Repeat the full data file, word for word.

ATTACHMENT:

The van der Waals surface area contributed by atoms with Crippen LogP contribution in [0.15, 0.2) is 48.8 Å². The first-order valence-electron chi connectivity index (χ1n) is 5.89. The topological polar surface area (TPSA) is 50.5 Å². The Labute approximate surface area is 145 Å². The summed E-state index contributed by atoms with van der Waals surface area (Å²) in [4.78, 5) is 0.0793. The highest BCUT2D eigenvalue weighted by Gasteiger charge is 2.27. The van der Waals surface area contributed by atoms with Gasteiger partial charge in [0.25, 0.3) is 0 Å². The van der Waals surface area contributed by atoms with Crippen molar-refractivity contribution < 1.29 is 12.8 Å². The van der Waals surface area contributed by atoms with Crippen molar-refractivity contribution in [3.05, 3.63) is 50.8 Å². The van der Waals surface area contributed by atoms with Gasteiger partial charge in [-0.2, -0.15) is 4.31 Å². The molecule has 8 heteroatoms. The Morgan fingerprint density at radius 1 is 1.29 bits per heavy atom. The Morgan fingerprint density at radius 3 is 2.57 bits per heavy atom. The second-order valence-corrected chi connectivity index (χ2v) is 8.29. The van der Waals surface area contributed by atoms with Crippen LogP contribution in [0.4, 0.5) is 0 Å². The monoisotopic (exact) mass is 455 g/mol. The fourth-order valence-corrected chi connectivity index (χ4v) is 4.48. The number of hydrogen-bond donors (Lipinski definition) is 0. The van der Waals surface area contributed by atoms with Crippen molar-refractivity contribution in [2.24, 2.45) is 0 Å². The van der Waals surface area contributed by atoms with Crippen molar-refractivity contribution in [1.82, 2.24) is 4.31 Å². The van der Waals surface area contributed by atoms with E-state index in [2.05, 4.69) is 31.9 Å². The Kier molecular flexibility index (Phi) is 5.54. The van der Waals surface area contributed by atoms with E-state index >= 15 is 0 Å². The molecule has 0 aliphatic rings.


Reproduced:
The van der Waals surface area contributed by atoms with Crippen LogP contribution in [0.15, 0.2) is 48.8 Å². The first-order valence-electron chi connectivity index (χ1n) is 5.89. The topological polar surface area (TPSA) is 50.5 Å². The Labute approximate surface area is 145 Å². The summed E-state index contributed by atoms with van der Waals surface area (Å²) in [4.78, 5) is 0.0793. The highest BCUT2D eigenvalue weighted by Gasteiger charge is 2.27. The van der Waals surface area contributed by atoms with Gasteiger partial charge in [0.25, 0.3) is 0 Å². The van der Waals surface area contributed by atoms with Crippen molar-refractivity contribution < 1.29 is 12.8 Å². The van der Waals surface area contributed by atoms with Crippen molar-refractivity contribution in [3.05, 3.63) is 50.8 Å². The van der Waals surface area contributed by atoms with Gasteiger partial charge in [-0.2, -0.15) is 4.31 Å². The molecule has 8 heteroatoms. The Morgan fingerprint density at radius 1 is 1.29 bits per heavy atom. The Morgan fingerprint density at radius 3 is 2.57 bits per heavy atom. The second-order valence-corrected chi connectivity index (χ2v) is 8.29. The van der Waals surface area contributed by atoms with Crippen LogP contribution in [0.4, 0.5) is 0 Å². The monoisotopic (exact) mass is 455 g/mol. The fourth-order valence-corrected chi connectivity index (χ4v) is 4.48. The number of hydrogen-bond donors (Lipinski definition) is 0. The van der Waals surface area contributed by atoms with Crippen molar-refractivity contribution in [2.24, 2.45) is 0 Å². The van der Waals surface area contributed by atoms with Crippen molar-refractivity contribution in [1.82, 2.24) is 4.31 Å². The van der Waals surface area contributed by atoms with E-state index in [2.05, 4.69) is 31.9 Å². The Kier molecular flexibility index (Phi) is 5.54. The van der Waals surface area contributed by atoms with E-state index >= 15 is 0 Å². The molecule has 0 aliphatic rings.